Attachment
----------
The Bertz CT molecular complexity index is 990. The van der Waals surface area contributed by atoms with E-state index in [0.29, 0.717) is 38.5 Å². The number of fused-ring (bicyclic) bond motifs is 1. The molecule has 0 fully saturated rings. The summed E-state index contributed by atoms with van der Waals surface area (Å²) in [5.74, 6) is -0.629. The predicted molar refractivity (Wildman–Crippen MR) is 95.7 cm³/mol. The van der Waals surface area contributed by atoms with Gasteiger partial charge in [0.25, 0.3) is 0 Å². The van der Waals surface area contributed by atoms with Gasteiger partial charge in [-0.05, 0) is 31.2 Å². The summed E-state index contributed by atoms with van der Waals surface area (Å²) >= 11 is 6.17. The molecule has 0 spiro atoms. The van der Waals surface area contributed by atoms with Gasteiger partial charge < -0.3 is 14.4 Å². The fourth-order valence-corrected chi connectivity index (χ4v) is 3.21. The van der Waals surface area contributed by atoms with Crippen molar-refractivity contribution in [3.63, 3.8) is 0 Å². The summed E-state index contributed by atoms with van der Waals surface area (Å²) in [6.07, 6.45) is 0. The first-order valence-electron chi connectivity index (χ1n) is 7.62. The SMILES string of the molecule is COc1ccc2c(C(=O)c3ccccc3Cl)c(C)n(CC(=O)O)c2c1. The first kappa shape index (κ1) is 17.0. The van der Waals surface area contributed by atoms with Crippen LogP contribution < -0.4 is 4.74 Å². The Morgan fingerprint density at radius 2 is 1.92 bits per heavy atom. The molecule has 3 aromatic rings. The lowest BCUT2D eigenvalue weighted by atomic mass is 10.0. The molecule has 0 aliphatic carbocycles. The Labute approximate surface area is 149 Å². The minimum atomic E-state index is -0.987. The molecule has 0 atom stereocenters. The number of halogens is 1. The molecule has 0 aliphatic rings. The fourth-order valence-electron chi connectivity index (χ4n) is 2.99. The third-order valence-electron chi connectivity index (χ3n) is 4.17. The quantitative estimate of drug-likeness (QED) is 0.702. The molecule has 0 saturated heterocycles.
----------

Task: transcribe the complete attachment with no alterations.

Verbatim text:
The Bertz CT molecular complexity index is 990. The van der Waals surface area contributed by atoms with E-state index in [0.29, 0.717) is 38.5 Å². The number of fused-ring (bicyclic) bond motifs is 1. The molecule has 0 fully saturated rings. The summed E-state index contributed by atoms with van der Waals surface area (Å²) in [5.74, 6) is -0.629. The predicted molar refractivity (Wildman–Crippen MR) is 95.7 cm³/mol. The van der Waals surface area contributed by atoms with Gasteiger partial charge in [0.25, 0.3) is 0 Å². The van der Waals surface area contributed by atoms with Gasteiger partial charge in [-0.05, 0) is 31.2 Å². The summed E-state index contributed by atoms with van der Waals surface area (Å²) >= 11 is 6.17. The molecule has 0 spiro atoms. The van der Waals surface area contributed by atoms with Gasteiger partial charge < -0.3 is 14.4 Å². The fourth-order valence-corrected chi connectivity index (χ4v) is 3.21. The van der Waals surface area contributed by atoms with Crippen molar-refractivity contribution in [3.63, 3.8) is 0 Å². The summed E-state index contributed by atoms with van der Waals surface area (Å²) in [6.07, 6.45) is 0. The first-order valence-electron chi connectivity index (χ1n) is 7.62. The SMILES string of the molecule is COc1ccc2c(C(=O)c3ccccc3Cl)c(C)n(CC(=O)O)c2c1. The first kappa shape index (κ1) is 17.0. The van der Waals surface area contributed by atoms with Crippen LogP contribution < -0.4 is 4.74 Å². The Morgan fingerprint density at radius 2 is 1.92 bits per heavy atom. The molecule has 3 aromatic rings. The lowest BCUT2D eigenvalue weighted by atomic mass is 10.0. The molecule has 0 aliphatic carbocycles. The Labute approximate surface area is 149 Å². The minimum atomic E-state index is -0.987. The molecule has 0 atom stereocenters. The number of halogens is 1. The molecule has 0 aliphatic rings. The fourth-order valence-electron chi connectivity index (χ4n) is 2.99. The third-order valence-electron chi connectivity index (χ3n) is 4.17. The quantitative estimate of drug-likeness (QED) is 0.702. The molecule has 0 saturated heterocycles.